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Whether you are working in the USA or South Africa, dying without a will brings out all the forgers in the family.
Widow Debra Terry appeared in the Cape Town Regional Court on Thursday for the first time in connection with the forged will of her late husband, which left local film production giant and Intellvision owner Bruce Anderson-Terry’s entire estate to her.
With the testimony of handwriting experts, Cape Deputy Judge President Jeanette Traverso declared in 2003 that the signatures of both Bruce and now deceased witness Ricky Cox had been forged on a will that itself was questionably authentic.
The will would have distributed Bruce’s assets – valued at between R10-million and R20-million, including a Ferrari, a yacht and a large family home – only after Debra’s death, and then they would have been divided equally among the four children, including Debra’s son and daughter from a previous marriage.
Following the court case in which Traverso ruled that Bruce had died without a will, the estate was divided between Debra, Brett (Bruce’s son from his first marriage) and half-sister Kim.
Bruce’s stepchildren did not inherit anything.
Thursday’s court appearance was the result of an investigation into the forgery, ordered by Traverso three years ago for a possible criminal prosecution.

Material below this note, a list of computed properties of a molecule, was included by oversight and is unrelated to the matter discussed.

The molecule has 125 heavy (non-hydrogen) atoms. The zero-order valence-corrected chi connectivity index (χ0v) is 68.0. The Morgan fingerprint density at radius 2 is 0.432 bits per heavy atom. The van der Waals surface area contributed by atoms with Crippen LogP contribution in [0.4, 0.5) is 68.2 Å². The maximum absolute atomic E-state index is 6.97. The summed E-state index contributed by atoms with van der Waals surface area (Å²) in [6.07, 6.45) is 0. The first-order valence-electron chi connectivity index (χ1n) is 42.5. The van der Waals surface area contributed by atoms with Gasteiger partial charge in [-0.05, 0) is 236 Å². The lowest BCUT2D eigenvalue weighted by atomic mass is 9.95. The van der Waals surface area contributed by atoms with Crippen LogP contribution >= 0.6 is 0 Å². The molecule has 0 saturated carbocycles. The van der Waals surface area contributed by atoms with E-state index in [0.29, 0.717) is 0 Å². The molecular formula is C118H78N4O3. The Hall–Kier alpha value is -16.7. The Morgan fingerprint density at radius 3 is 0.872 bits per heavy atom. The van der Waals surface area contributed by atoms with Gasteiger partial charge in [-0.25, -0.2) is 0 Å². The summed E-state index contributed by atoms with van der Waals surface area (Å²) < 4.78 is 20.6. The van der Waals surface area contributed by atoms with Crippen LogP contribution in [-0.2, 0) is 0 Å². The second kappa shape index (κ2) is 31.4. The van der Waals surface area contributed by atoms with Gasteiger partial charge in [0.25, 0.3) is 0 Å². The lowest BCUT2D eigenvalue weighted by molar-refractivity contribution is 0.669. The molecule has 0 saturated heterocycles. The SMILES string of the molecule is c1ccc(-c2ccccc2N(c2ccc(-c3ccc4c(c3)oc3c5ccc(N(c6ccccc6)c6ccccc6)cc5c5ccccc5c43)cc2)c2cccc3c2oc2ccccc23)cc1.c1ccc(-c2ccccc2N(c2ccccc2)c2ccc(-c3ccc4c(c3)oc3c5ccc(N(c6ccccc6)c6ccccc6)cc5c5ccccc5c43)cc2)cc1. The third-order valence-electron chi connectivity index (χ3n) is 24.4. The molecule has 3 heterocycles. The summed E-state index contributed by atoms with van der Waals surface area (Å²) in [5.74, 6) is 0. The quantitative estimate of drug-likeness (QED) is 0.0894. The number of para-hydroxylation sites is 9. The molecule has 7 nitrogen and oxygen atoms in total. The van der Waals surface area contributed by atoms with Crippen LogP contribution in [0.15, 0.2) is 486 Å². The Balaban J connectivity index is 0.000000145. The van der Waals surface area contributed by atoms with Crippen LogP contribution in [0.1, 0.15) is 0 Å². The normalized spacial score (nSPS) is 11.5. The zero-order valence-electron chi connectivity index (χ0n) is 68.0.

Magistrate Vic Gibson ordered that Debra – wearing a black leather jacket and high heels with her auburn hair cut into a short bob with chunky blond streaks – appear again on July 21 when a court date would be arranged.
Gibson said the time would allow for Debra’s defence to gather “further particulars”.
Public prosecutor Jannie Knipe said yesterday that Debra had not yet been charged, but she knew the allegations against her.
According to the charge sheet, a main charge of fraud is listed along with a first alternative charge of forgery and uttering and a second alternative charge of contravening the Administration of Estates Act.
“… the accused when she gave out and pretended … knew that in truth and in fact that the document described as the ‘Last will and testament of Bruce Anderson-Terry and Debra Helen Anderson-Terry’ was in fact not signed at Claremont on 24 February 1999 by the late Bruce Anderson-Terry and the accused as their last will and testament,” the main charge states.
Under forgery and uttering, the charge sheet states that the accused “… unlawfully, falsely, with the intent to defraud and to the prejudice or potential prejudice of Brett Bruce Anderson-Terry, drafted a false document described as the ‘Last will and testament of Bruce Anderson-Terry and Debra Helen Anderson- Terry’.”
Bruce died, aged 52, in a car accident five years ago this month.
Well known as a major player in the local movie-making fraternity, his film facilities company, Intellvision, was housed in a gracious old Cape homestead in Mowbray.
Read more news here:http://www.iol.co.za